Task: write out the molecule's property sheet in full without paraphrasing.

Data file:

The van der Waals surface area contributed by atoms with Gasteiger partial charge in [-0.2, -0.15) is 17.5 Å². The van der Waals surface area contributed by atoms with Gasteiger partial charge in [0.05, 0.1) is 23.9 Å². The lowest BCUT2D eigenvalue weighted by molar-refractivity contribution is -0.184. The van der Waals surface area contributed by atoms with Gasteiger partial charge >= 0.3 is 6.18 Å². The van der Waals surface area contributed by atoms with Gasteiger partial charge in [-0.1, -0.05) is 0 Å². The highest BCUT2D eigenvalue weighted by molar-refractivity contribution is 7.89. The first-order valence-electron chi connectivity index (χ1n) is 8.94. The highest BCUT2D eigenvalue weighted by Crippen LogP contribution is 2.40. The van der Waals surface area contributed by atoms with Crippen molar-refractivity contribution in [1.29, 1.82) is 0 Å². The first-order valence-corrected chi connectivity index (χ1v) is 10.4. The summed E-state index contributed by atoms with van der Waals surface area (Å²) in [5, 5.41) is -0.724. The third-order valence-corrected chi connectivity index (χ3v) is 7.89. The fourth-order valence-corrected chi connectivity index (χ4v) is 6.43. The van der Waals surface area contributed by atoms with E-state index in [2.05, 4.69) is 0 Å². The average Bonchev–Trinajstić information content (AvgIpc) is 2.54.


The van der Waals surface area contributed by atoms with Gasteiger partial charge in [-0.2, -0.15) is 17.5 Å². The van der Waals surface area contributed by atoms with Gasteiger partial charge in [0.05, 0.1) is 23.9 Å². The lowest BCUT2D eigenvalue weighted by molar-refractivity contribution is -0.184. The van der Waals surface area contributed by atoms with Gasteiger partial charge >= 0.3 is 6.18 Å². The van der Waals surface area contributed by atoms with Gasteiger partial charge in [-0.1, -0.05) is 0 Å². The highest BCUT2D eigenvalue weighted by molar-refractivity contribution is 7.89. The first-order valence-electron chi connectivity index (χ1n) is 8.94. The highest BCUT2D eigenvalue weighted by Crippen LogP contribution is 2.40. The van der Waals surface area contributed by atoms with Crippen molar-refractivity contribution in [1.29, 1.82) is 0 Å². The first-order valence-corrected chi connectivity index (χ1v) is 10.4. The summed E-state index contributed by atoms with van der Waals surface area (Å²) in [5, 5.41) is -0.724. The third-order valence-corrected chi connectivity index (χ3v) is 7.89. The fourth-order valence-corrected chi connectivity index (χ4v) is 6.43. The van der Waals surface area contributed by atoms with E-state index in [2.05, 4.69) is 0 Å². The average Bonchev–Trinajstić information content (AvgIpc) is 2.54.